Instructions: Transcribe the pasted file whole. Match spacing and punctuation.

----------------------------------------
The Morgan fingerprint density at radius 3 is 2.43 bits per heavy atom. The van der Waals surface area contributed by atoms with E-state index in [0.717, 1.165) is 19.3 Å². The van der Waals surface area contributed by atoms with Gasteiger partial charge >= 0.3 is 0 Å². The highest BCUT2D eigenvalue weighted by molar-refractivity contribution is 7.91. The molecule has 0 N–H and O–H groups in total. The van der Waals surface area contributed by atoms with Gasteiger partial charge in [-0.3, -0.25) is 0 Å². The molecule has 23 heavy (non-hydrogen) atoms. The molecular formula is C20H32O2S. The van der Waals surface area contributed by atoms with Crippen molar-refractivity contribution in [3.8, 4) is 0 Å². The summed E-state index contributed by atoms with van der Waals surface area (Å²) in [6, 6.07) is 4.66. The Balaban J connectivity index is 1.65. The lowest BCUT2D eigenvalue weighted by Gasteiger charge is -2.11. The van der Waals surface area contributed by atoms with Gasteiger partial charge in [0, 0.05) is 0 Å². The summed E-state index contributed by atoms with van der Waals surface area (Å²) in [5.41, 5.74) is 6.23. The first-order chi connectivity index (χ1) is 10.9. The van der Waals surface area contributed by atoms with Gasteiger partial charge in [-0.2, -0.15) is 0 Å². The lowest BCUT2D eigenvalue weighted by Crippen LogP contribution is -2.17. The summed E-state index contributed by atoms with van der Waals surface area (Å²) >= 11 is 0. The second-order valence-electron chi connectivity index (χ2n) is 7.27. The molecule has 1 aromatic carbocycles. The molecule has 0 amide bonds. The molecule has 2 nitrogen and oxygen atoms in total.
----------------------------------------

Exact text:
The Morgan fingerprint density at radius 3 is 2.43 bits per heavy atom. The van der Waals surface area contributed by atoms with E-state index in [0.717, 1.165) is 19.3 Å². The van der Waals surface area contributed by atoms with Gasteiger partial charge >= 0.3 is 0 Å². The highest BCUT2D eigenvalue weighted by molar-refractivity contribution is 7.91. The molecule has 0 N–H and O–H groups in total. The van der Waals surface area contributed by atoms with Gasteiger partial charge in [-0.3, -0.25) is 0 Å². The molecule has 23 heavy (non-hydrogen) atoms. The molecular formula is C20H32O2S. The van der Waals surface area contributed by atoms with Crippen molar-refractivity contribution in [3.8, 4) is 0 Å². The summed E-state index contributed by atoms with van der Waals surface area (Å²) in [6, 6.07) is 4.66. The Balaban J connectivity index is 1.65. The lowest BCUT2D eigenvalue weighted by Gasteiger charge is -2.11. The van der Waals surface area contributed by atoms with Gasteiger partial charge in [0, 0.05) is 0 Å². The summed E-state index contributed by atoms with van der Waals surface area (Å²) in [5.41, 5.74) is 6.23. The first-order chi connectivity index (χ1) is 10.9. The van der Waals surface area contributed by atoms with Gasteiger partial charge in [-0.2, -0.15) is 0 Å². The lowest BCUT2D eigenvalue weighted by Crippen LogP contribution is -2.17. The summed E-state index contributed by atoms with van der Waals surface area (Å²) >= 11 is 0. The second-order valence-electron chi connectivity index (χ2n) is 7.27. The molecule has 1 aromatic carbocycles. The molecule has 0 amide bonds. The molecule has 2 nitrogen and oxygen atoms in total.